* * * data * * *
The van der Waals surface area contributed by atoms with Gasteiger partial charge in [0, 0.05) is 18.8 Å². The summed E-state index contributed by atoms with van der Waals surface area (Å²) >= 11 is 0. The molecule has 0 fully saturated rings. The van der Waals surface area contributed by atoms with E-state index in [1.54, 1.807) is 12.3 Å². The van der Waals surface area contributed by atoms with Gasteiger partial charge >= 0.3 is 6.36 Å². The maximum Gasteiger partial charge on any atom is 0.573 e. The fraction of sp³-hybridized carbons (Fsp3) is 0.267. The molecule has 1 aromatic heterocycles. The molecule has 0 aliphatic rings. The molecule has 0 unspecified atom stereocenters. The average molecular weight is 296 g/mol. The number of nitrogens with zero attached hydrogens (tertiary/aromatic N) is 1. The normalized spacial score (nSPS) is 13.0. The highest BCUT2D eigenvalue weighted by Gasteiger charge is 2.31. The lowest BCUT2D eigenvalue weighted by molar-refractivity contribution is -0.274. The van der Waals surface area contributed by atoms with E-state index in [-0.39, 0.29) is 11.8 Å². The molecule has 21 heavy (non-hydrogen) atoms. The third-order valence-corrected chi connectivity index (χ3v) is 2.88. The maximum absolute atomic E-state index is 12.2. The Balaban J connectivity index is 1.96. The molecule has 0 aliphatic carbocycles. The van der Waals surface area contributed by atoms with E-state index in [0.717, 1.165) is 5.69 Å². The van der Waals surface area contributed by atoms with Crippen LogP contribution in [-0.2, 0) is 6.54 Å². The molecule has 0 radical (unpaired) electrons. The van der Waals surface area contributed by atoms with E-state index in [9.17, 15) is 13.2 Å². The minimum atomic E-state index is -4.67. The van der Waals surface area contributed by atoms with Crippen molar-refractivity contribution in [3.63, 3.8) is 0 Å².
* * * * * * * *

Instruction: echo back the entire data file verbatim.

The van der Waals surface area contributed by atoms with Gasteiger partial charge in [0, 0.05) is 18.8 Å². The summed E-state index contributed by atoms with van der Waals surface area (Å²) >= 11 is 0. The molecule has 0 fully saturated rings. The van der Waals surface area contributed by atoms with E-state index in [1.54, 1.807) is 12.3 Å². The van der Waals surface area contributed by atoms with Gasteiger partial charge >= 0.3 is 6.36 Å². The maximum Gasteiger partial charge on any atom is 0.573 e. The fraction of sp³-hybridized carbons (Fsp3) is 0.267. The molecule has 1 aromatic heterocycles. The molecule has 0 aliphatic rings. The molecule has 0 unspecified atom stereocenters. The average molecular weight is 296 g/mol. The number of nitrogens with zero attached hydrogens (tertiary/aromatic N) is 1. The normalized spacial score (nSPS) is 13.0. The highest BCUT2D eigenvalue weighted by Gasteiger charge is 2.31. The lowest BCUT2D eigenvalue weighted by molar-refractivity contribution is -0.274. The van der Waals surface area contributed by atoms with E-state index in [-0.39, 0.29) is 11.8 Å². The molecule has 21 heavy (non-hydrogen) atoms. The third-order valence-corrected chi connectivity index (χ3v) is 2.88. The maximum absolute atomic E-state index is 12.2. The Balaban J connectivity index is 1.96. The molecule has 0 aliphatic carbocycles. The van der Waals surface area contributed by atoms with E-state index in [0.717, 1.165) is 5.69 Å². The van der Waals surface area contributed by atoms with Crippen LogP contribution in [-0.2, 0) is 6.54 Å². The molecule has 0 radical (unpaired) electrons. The van der Waals surface area contributed by atoms with E-state index in [9.17, 15) is 13.2 Å². The minimum atomic E-state index is -4.67. The van der Waals surface area contributed by atoms with Crippen molar-refractivity contribution in [3.63, 3.8) is 0 Å².